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Tuesday, April 2, 2024

Doneda/Frangenheim/Turner – Nail: Live in Ulrichsberg (Concepts of Doing, 2023)

By Fotis Nikolakopoulos

This CD, by Alexander Frangenheim’s Concepts of Doing, almost made it in my top ten list for 2023. The line-up is Michel Doneda on soprano and sopranino saxophones, Alexander Frangenheim on double bass and Roger Turner on drums and percussion. A concert recording from Ulrichsberg, Austria, it captures the trio in fine form while performing two short vignettes and two pleasantly long improvisations. Clearly the bonds they have created through the years by playing, in various formats, together are audible in the final result –the music.

I’ve been following Michel Doneda for quite some time. His ventures into sound and his willingness to experiment and improvise by transforming the soprano, or sopranino at other times, sax into an instrument that defies its tradition, has made him probably the most adventurous soprano player in the post Steve Lacy era. His audio journeys have moved him away from the free jazz/free improv milieu, so this trio CD is very welcome to my ears.

Alexander Frangenheim and Roger Turner are well established improvisers/musicians having played with numerous great players. Turner has always been, in my wanting to listen to small ensembles ears, amazing in duos, trios and small scale formations. What I really enjoy in Frangenheim’s playing is his humble presence. Having definitely defied his role as the time keeper, he is there and at the same time he isn’t.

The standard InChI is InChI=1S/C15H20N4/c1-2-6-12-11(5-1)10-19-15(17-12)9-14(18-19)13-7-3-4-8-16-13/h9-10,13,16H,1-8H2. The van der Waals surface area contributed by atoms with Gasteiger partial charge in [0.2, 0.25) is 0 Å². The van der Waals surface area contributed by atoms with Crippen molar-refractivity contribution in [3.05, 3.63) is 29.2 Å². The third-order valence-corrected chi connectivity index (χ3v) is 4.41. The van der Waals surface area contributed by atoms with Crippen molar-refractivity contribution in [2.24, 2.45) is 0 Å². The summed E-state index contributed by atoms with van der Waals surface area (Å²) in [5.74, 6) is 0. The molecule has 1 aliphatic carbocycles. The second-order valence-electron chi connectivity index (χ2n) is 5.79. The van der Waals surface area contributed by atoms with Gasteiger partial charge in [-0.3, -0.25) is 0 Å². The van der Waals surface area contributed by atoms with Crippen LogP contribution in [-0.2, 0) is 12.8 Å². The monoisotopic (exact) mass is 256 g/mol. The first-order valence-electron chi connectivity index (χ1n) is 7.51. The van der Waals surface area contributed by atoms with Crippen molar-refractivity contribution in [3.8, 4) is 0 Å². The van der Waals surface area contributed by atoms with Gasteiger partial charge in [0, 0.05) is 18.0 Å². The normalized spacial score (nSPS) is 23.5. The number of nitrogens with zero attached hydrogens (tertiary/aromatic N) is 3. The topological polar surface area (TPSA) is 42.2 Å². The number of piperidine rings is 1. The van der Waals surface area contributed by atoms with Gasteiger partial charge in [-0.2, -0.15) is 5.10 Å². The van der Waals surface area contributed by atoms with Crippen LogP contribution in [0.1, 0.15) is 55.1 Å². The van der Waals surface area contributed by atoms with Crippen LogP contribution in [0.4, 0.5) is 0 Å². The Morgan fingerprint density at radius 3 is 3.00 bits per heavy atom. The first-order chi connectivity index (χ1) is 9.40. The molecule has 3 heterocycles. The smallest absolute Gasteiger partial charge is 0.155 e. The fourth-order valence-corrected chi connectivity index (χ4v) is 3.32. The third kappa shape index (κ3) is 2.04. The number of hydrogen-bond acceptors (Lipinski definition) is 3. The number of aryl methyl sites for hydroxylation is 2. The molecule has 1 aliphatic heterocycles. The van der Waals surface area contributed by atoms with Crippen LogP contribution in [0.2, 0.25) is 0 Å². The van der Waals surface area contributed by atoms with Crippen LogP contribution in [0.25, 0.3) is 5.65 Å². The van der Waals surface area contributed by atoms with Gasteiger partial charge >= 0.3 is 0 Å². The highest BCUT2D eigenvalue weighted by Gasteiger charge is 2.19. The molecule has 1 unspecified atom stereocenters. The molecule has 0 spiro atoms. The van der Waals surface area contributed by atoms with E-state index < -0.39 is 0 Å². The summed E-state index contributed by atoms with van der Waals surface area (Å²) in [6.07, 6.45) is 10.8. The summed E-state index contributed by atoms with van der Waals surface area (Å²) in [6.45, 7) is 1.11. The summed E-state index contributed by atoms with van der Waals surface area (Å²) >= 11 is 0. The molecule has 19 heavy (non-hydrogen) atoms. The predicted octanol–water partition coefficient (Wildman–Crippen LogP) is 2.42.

The trio has built a strong rapport by playing together. At some points it seems that Doneda’s sax leads the way but that is a misunderstanding happening by the very nature of his instrument to dominate. All of them listen to each other; provoke ideas and gestures from the others. They play in unison, an undistinguishable entity.Turner’s polyrhythmic playing leaves the listener with an open mouth (certainly open ears required here) demanding form his fellow players to follow accordingly. Frangenheim’s use of the bass’ whole body allows him, many times, to be the second percussionist of the trio, while he plucks and strikes chords with a fierce grace.

There are passages when the soprano sax takes off in many directions at once, providing a focal point for the trio. His sopranino is more audible on the quieter moments, needing time and space to shine. Even though this is free improvisation at its best, Turner’s drum kit runs the whole road between “jazzy” tunes and totally free playing within one or two minutes on the longer tracks. Live in Ulrichsberg is definitely something you must listen to.

Listen and buy here.